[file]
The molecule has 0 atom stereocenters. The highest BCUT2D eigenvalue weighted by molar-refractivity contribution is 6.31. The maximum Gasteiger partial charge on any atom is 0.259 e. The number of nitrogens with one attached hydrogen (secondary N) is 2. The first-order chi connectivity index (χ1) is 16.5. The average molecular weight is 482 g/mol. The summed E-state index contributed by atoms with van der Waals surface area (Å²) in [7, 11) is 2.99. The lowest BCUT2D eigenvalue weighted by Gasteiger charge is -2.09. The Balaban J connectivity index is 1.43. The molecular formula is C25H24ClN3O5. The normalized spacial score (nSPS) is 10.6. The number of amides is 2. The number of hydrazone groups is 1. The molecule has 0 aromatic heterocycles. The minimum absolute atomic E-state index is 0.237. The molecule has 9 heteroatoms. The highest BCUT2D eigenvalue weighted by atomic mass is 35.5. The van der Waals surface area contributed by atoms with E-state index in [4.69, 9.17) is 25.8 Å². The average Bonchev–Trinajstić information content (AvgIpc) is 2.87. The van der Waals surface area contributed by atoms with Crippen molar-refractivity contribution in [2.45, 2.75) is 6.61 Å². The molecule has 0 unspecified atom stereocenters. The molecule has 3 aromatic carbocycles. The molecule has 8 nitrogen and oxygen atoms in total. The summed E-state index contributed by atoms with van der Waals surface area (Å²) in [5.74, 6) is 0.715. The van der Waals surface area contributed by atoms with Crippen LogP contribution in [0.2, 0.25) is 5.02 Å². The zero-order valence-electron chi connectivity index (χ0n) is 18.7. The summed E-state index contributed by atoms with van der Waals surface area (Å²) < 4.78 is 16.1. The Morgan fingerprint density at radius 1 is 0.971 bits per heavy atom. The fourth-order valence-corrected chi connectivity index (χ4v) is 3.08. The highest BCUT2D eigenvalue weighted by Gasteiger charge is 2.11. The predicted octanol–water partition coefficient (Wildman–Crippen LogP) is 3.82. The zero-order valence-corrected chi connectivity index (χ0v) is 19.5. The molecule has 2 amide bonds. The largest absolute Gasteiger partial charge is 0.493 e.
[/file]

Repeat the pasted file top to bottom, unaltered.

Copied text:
The molecule has 0 atom stereocenters. The highest BCUT2D eigenvalue weighted by molar-refractivity contribution is 6.31. The maximum Gasteiger partial charge on any atom is 0.259 e. The number of nitrogens with one attached hydrogen (secondary N) is 2. The first-order chi connectivity index (χ1) is 16.5. The average molecular weight is 482 g/mol. The summed E-state index contributed by atoms with van der Waals surface area (Å²) in [7, 11) is 2.99. The lowest BCUT2D eigenvalue weighted by Gasteiger charge is -2.09. The Balaban J connectivity index is 1.43. The molecular formula is C25H24ClN3O5. The normalized spacial score (nSPS) is 10.6. The number of amides is 2. The number of hydrazone groups is 1. The molecule has 0 aromatic heterocycles. The minimum absolute atomic E-state index is 0.237. The molecule has 9 heteroatoms. The highest BCUT2D eigenvalue weighted by atomic mass is 35.5. The van der Waals surface area contributed by atoms with E-state index in [4.69, 9.17) is 25.8 Å². The average Bonchev–Trinajstić information content (AvgIpc) is 2.87. The van der Waals surface area contributed by atoms with Crippen molar-refractivity contribution in [2.45, 2.75) is 6.61 Å². The molecule has 0 unspecified atom stereocenters. The molecule has 3 aromatic carbocycles. The molecule has 8 nitrogen and oxygen atoms in total. The summed E-state index contributed by atoms with van der Waals surface area (Å²) in [5.74, 6) is 0.715. The van der Waals surface area contributed by atoms with Crippen LogP contribution in [0.2, 0.25) is 5.02 Å². The zero-order valence-electron chi connectivity index (χ0n) is 18.7. The summed E-state index contributed by atoms with van der Waals surface area (Å²) < 4.78 is 16.1. The Morgan fingerprint density at radius 1 is 0.971 bits per heavy atom. The fourth-order valence-corrected chi connectivity index (χ4v) is 3.08. The highest BCUT2D eigenvalue weighted by Gasteiger charge is 2.11. The predicted octanol–water partition coefficient (Wildman–Crippen LogP) is 3.82. The zero-order valence-corrected chi connectivity index (χ0v) is 19.5. The molecule has 2 amide bonds. The largest absolute Gasteiger partial charge is 0.493 e.